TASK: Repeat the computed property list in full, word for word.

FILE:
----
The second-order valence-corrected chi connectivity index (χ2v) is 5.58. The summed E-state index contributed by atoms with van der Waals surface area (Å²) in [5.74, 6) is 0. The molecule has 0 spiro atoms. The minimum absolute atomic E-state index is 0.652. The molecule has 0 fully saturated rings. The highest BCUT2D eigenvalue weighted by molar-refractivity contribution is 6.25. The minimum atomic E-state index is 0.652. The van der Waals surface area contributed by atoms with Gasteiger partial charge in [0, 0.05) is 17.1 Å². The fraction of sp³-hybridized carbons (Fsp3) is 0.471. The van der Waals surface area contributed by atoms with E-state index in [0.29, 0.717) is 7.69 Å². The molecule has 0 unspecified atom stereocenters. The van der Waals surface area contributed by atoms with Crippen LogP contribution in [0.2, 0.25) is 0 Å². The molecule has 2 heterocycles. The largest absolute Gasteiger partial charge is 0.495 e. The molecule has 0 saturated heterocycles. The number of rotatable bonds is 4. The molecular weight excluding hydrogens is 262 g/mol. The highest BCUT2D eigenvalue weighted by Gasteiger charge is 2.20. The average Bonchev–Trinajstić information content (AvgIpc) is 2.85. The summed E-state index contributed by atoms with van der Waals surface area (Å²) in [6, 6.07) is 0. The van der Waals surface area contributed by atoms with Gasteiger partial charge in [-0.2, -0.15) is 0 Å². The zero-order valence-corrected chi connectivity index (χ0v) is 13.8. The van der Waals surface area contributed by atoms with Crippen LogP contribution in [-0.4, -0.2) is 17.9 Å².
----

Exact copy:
The second-order valence-corrected chi connectivity index (χ2v) is 5.58. The summed E-state index contributed by atoms with van der Waals surface area (Å²) in [5.74, 6) is 0. The molecule has 0 spiro atoms. The minimum absolute atomic E-state index is 0.652. The molecule has 0 fully saturated rings. The highest BCUT2D eigenvalue weighted by molar-refractivity contribution is 6.25. The minimum atomic E-state index is 0.652. The van der Waals surface area contributed by atoms with Gasteiger partial charge in [0, 0.05) is 17.1 Å². The fraction of sp³-hybridized carbons (Fsp3) is 0.471. The van der Waals surface area contributed by atoms with E-state index in [0.29, 0.717) is 7.69 Å². The molecule has 0 unspecified atom stereocenters. The van der Waals surface area contributed by atoms with Crippen LogP contribution in [0.2, 0.25) is 0 Å². The molecule has 2 heterocycles. The largest absolute Gasteiger partial charge is 0.495 e. The molecule has 0 saturated heterocycles. The number of rotatable bonds is 4. The molecular weight excluding hydrogens is 262 g/mol. The highest BCUT2D eigenvalue weighted by Gasteiger charge is 2.20. The average Bonchev–Trinajstić information content (AvgIpc) is 2.85. The summed E-state index contributed by atoms with van der Waals surface area (Å²) in [6, 6.07) is 0. The van der Waals surface area contributed by atoms with Gasteiger partial charge in [-0.2, -0.15) is 0 Å². The zero-order valence-corrected chi connectivity index (χ0v) is 13.8. The van der Waals surface area contributed by atoms with Crippen LogP contribution in [-0.4, -0.2) is 17.9 Å².